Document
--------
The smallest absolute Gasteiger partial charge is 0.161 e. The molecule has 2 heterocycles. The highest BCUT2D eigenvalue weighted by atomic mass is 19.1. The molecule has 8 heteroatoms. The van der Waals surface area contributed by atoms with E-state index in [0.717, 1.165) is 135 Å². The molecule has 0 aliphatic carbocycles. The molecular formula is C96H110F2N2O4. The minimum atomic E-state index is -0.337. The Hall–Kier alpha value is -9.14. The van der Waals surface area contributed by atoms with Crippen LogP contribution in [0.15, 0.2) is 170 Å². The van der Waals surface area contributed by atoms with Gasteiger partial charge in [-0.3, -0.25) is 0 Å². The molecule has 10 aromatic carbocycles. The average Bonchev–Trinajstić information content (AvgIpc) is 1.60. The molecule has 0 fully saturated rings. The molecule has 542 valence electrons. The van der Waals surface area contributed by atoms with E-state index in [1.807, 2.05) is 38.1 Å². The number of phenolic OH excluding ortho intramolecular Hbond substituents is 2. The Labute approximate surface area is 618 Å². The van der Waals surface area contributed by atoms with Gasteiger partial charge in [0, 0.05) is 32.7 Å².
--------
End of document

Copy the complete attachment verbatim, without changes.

The smallest absolute Gasteiger partial charge is 0.161 e. The molecule has 2 heterocycles. The highest BCUT2D eigenvalue weighted by atomic mass is 19.1. The molecule has 8 heteroatoms. The van der Waals surface area contributed by atoms with E-state index in [0.717, 1.165) is 135 Å². The molecule has 0 aliphatic carbocycles. The molecular formula is C96H110F2N2O4. The minimum atomic E-state index is -0.337. The Hall–Kier alpha value is -9.14. The van der Waals surface area contributed by atoms with Crippen LogP contribution in [0.15, 0.2) is 170 Å². The van der Waals surface area contributed by atoms with Gasteiger partial charge in [-0.3, -0.25) is 0 Å². The molecule has 10 aromatic carbocycles. The average Bonchev–Trinajstić information content (AvgIpc) is 1.60. The molecule has 0 fully saturated rings. The molecule has 542 valence electrons. The van der Waals surface area contributed by atoms with E-state index in [1.807, 2.05) is 38.1 Å². The number of phenolic OH excluding ortho intramolecular Hbond substituents is 2. The Labute approximate surface area is 618 Å². The van der Waals surface area contributed by atoms with Gasteiger partial charge in [0, 0.05) is 32.7 Å².